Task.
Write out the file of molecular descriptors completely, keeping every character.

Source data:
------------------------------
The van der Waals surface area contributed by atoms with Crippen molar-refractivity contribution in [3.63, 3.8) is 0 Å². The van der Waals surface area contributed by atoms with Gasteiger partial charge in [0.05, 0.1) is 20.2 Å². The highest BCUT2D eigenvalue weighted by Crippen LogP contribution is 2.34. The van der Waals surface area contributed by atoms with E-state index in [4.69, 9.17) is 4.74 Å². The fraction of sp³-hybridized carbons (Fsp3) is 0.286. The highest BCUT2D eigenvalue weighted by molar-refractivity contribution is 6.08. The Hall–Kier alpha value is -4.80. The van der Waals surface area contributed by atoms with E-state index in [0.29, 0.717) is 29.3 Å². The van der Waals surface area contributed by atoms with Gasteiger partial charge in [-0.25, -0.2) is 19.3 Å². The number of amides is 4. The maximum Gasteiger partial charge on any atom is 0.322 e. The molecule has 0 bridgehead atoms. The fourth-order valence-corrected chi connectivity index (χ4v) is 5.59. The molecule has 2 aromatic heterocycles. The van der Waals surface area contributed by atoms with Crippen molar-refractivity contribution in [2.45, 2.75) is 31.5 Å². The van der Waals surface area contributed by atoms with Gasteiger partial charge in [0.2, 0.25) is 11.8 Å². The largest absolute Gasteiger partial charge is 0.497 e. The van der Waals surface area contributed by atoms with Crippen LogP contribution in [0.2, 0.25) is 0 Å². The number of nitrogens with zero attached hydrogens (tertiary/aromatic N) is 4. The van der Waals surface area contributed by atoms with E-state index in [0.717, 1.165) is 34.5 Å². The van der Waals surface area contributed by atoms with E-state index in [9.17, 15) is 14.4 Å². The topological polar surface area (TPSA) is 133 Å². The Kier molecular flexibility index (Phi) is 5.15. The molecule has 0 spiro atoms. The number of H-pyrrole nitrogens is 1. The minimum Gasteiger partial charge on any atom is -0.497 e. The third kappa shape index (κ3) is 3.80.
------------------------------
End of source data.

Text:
The van der Waals surface area contributed by atoms with Crippen molar-refractivity contribution in [3.63, 3.8) is 0 Å². The van der Waals surface area contributed by atoms with Gasteiger partial charge in [0.05, 0.1) is 20.2 Å². The highest BCUT2D eigenvalue weighted by Crippen LogP contribution is 2.34. The van der Waals surface area contributed by atoms with E-state index in [4.69, 9.17) is 4.74 Å². The fraction of sp³-hybridized carbons (Fsp3) is 0.286. The highest BCUT2D eigenvalue weighted by molar-refractivity contribution is 6.08. The Hall–Kier alpha value is -4.80. The van der Waals surface area contributed by atoms with E-state index in [0.29, 0.717) is 29.3 Å². The van der Waals surface area contributed by atoms with Gasteiger partial charge in [-0.25, -0.2) is 19.3 Å². The number of amides is 4. The maximum Gasteiger partial charge on any atom is 0.322 e. The molecule has 0 bridgehead atoms. The fourth-order valence-corrected chi connectivity index (χ4v) is 5.59. The molecule has 2 aromatic heterocycles. The van der Waals surface area contributed by atoms with Crippen molar-refractivity contribution in [2.45, 2.75) is 31.5 Å². The van der Waals surface area contributed by atoms with Gasteiger partial charge in [0.2, 0.25) is 11.8 Å². The largest absolute Gasteiger partial charge is 0.497 e. The van der Waals surface area contributed by atoms with Crippen LogP contribution in [0.2, 0.25) is 0 Å². The number of nitrogens with zero attached hydrogens (tertiary/aromatic N) is 4. The van der Waals surface area contributed by atoms with E-state index in [0.717, 1.165) is 34.5 Å². The van der Waals surface area contributed by atoms with E-state index in [9.17, 15) is 14.4 Å². The topological polar surface area (TPSA) is 133 Å². The Kier molecular flexibility index (Phi) is 5.15. The molecule has 0 spiro atoms. The number of H-pyrrole nitrogens is 1. The minimum Gasteiger partial charge on any atom is -0.497 e. The third kappa shape index (κ3) is 3.80.